Tips for cooking (and saving) a smaller Thanksgiving feast

This 2017 photo shows a recipe for roasted turkey breast, perfect for serving a smaller group on Thanksgiving.

It was hard enough limiting this year's Thanksgiving dinner list to 10 family people instead of the usual 20. Don't ask Bakersfield couple Bobby and Ginger Scott to make the additional sacrifice of buying a smaller turkey as well.

That would be going too far.

"I'm sure we'll have leftovers," Bobby said. "That's the best part about Thanksgiving."

Not everyone knows what their Thanksgiving will look like this year because of the pandemic, but for the most part expectations are that it's going to be different — smaller, in many cases, and closer to home but otherwise as traditional as possible.


The picture painted by national surveys is of most people scaling back — or not.

Turkey producer Butterball has released survey results suggesting the share of Americans planning to celebrate in person with only their immediate family jumped from about one-fifth last year to nearly one-third this year.

Separately, a survey published by Ohio State University's Wexner Medical Center found the majority of Americans plan to take precautions such as social distancing at this year's holiday gatherings, including not inviting people with symptoms of COVID-19.


But it reported nearly two in five people across the country have indicated they'll attend gatherings of more than 10 people. A third will not ask guests to wear masks, it said.

That prompted Wexner's chief quality and patient safety officer, Iahn Gonsenhauser, to suggest families and friends "find ways to communicate virtually and cancel in-person plans."

“When you’re gathered together around the table," he said in a news release, "engaged in conversation, sitting less than 6 feet apart with your masks down, even in a small group, that’s when the spread of this virus can really happen.”

Walmart, anticipating people will dial back their shopping to fit expectations of smaller crowds, said it has widened its assortment of turkey breasts, with or without bones, by as much as 30 percent in stores across the country.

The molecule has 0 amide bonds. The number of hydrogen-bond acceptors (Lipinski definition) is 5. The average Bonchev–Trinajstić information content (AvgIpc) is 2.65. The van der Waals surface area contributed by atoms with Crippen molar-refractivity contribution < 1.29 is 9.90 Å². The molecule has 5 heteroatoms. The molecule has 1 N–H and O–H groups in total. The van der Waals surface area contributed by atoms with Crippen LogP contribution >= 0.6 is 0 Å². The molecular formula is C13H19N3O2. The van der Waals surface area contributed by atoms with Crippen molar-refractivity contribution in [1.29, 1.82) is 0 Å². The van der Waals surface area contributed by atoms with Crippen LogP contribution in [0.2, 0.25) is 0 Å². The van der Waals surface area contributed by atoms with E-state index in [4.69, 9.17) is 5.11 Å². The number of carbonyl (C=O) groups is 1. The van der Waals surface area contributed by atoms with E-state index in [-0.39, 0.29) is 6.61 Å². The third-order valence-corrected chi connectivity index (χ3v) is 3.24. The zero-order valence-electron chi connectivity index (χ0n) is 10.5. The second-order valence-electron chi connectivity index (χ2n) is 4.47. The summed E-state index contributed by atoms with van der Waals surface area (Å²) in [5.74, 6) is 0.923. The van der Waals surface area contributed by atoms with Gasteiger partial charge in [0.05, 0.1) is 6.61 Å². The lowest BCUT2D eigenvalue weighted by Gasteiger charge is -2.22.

The AAA, meanwhile, says it expects a 10-percent drop in travel this Thanksgiving, the biggest one-year decrease since the Great Recession, in light of health and government recommendations that people stay home to protect themselves from the pandemic.

The auto club predicted about half as many people will book a flight for Thanksgiving in 2020 as compared with 2019, while only 4.3 percent fewer people will drive to their Thanksgiving destination this year. It estimated three-quarters fewer people will take the train, a bus or a cruise ship this year.

A key consideration for Bakersfield shoppers Monday was how widely to open the door for extended family members and the unexpected visitors who sometimes tag along.


Gloria Medina had only a vague idea of how many people to buy food for as she got ready to buy a traditionally large turkey and the standard array of side dishes at the FoodMaxx grocery store on Ming Avenue.

Thanksgiving dinner is normally at her house, she said, but this year it's being moved to her granddaughter's big new home in southeastern Bakersfield. No uninvited guests will be allowed in this year, she suspects, but it's still not clear whether family in Shafter or Corcoran will be coming.

"We'd like them to come but this year we're not sure," Medina said. "We really haven't made up our minds."


A shopper nearby who provided only his first name, Ron, said he had no plans to change anything this year. His whole extended family is invited for a dinner he wants to be as close to normal as possible.

"We're not afraid," he said. "If we get sick we're going to get sick. … We're not looking at the negative. We're looking at the positive."

Bakersfield shopper Becky Sinclare said she normally has 21 people at the table but this year it'll probably be nine, just to be safe and to protect one family member who's 80 years old.

But she said there are no plans to cut back the amount of food that will be served. She has ordered a ham and her son plans to pit-cook a turkey, Sinclare said.

"It should be good," she said.

Follow John Cox on Twitter: @TheThirdGraf